Also going by the Afrikaans designation above meaning two-leaves-cannot-die, most of the plant is underground in the form of a taproot like trunk and sprouting a pair of leaves that branch off into smaller clusters and can thrive for millennia. Believed to be the missing link between coniferous plants and the true flowering variety (angiosperm), Weltwitschia are postulated to be the first to rely on insects for pollination and have become a national symbol, featured on the compartment of the coat of arms of Namibia along with the country’s motto.

Tuesday 17 December 2019

palm house and parterre or bulletin of miscellaneous information

Underpinning nearly all life on Earth and comprising a majority of the planet’s biomass, the kingdoms of plants and fungi are constantly yielding up new discoveries that we must cherish and preserve as best we can, for their own sake and to mediate on the strange and novel adaptations and chemical magic that Nature has developed, some habitats lost before we could fully appreciate or even identify what sorts of treasures we’ve destroyed. Curators at the Royal Botanic Gardens at Kew have selected ten superlative finds out of the some one hundred and nine newly, officially recognised species all across the globe to highlight this wonderful and surprising realm, including a berry that has the effect on the human palette of turning sour tastes to sweet (Synsepalum Chimanimani) and a tenacious shrub confined to a single waterfall that produces its own adhesive to stick to rocks and prevent it from being swept away.

Wednesday 13 March 2019

the creeping devil

A native of Baja California, we find ourselves acquainted with another succulent uniquely sessile in its motility. Colonies of the species Stenocereis Eruca grow recumbently and live up to their common nomenclature as they advance across the desert floor, growing from one terminus, up to a metre and a half per year, as the tail end dies, disintegrates and re-fertilises the sandy soil as it deposits a trail behind. Learn more about the cactus’ distinctive lifecycle at the link above.

Tuesday 12 March 2019

rose of jericho

Via the always wonderful and inspiring Nag on the Lake we are introduced to a shrub called Selaginella lepidophylla—a type of resurrection plant—that can cope with the arid and punishing conditions of its native habitat, the deserts of Chihuahua, and survive unscathed near complete desiccation.
During periods of drought—and researchers are looking into how they might reactivate the same dormant genes in food crops to make them sturdier under dry conditions—the plant, also known as the (False) Rose of Jericho, curls up into a ball when dry and unfurls its fronds upon re-hydration and has evolved another clever trick as has its North African cousin—Anastatica hierochuntica, the (True) Rose of Jericho—and can form tumbleweeds to be whisked away to a more favourable location. Since ancient times, farmers (and hucksters) have recognised resurrection plants as vegetable hygrometer to predict oncoming rain. See a time-lapse of the thirsty plant getting a drink at the link above.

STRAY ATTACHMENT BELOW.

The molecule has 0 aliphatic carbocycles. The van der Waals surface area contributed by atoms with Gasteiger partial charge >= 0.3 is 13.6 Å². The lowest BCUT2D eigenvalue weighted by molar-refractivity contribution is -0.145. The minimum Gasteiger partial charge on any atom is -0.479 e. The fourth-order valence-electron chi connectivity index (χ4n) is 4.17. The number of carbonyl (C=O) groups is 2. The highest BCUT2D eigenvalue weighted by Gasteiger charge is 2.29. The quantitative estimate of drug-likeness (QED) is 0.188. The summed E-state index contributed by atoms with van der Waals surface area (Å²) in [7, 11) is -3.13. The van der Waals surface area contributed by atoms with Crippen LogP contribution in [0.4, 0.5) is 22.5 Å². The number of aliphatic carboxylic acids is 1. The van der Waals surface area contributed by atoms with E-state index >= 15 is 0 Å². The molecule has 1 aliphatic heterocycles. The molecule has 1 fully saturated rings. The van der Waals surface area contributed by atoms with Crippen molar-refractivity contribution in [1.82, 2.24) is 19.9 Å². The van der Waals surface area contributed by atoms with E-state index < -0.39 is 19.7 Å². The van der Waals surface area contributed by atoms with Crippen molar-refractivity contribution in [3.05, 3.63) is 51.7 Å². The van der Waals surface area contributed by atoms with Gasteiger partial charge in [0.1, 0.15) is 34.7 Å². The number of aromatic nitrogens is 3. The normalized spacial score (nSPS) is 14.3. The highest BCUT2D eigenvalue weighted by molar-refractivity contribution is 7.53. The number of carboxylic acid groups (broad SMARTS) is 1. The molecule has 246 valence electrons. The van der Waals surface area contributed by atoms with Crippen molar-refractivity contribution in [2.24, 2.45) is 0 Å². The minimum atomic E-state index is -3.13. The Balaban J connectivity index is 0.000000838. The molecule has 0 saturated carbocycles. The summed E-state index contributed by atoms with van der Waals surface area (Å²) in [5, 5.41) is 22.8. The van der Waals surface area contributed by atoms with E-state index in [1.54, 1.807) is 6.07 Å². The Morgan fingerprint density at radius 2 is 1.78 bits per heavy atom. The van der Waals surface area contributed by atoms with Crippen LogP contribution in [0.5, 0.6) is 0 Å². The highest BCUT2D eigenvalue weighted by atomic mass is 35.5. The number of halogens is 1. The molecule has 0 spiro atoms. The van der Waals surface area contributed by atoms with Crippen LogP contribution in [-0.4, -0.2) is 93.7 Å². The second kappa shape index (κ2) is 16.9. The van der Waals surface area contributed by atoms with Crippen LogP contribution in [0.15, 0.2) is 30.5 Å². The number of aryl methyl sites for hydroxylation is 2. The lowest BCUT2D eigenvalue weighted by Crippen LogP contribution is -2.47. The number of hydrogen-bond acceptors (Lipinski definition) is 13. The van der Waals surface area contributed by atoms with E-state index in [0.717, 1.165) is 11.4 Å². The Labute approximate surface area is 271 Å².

Monday 17 July 2017

itsy, bitsy or swimsuit edition

Over at Weird Universe, they’ve posted a pair of newspaper clipping from 1939 and 1940 that show models sporting a sun dress and hula skirt (respectively as the term bikini was not coined until 1946 as a rather dark reference to the Bikini Atoll, a captured Nazi Pacific outpost—in German it was known formally as the Eschholtzinseln whereas bikini meant the place of coconuts in Marshallese—where the US, in Operation Cross-Roads, carried out its first peace-time nuclear test) that celebrate the bounty of the harvest and local vegetation.
The prickly cactus two-piece swimwear model apparently in fact made it into the annuls of contemporary German propaganda as an indictment against America for its lack of good taste and sophistication, although those associated with the shoot were more upset that the dateline was wrongly attributed to Florida rather than the desert southwest of Arizona where members of the sponsoring Sunshine Club gathered.

Monday 3 July 2017


To be able to adequately feed ourselves, conserve our biosphere and transition away from fossil-fuels and release carbon that albeit isn’t without consequence but was only not sequestered for millions of years and so have a zero-sum effect on the atmosphere, we are going to have to be willing to cede lands back to Nature and no longer encroach on wildness.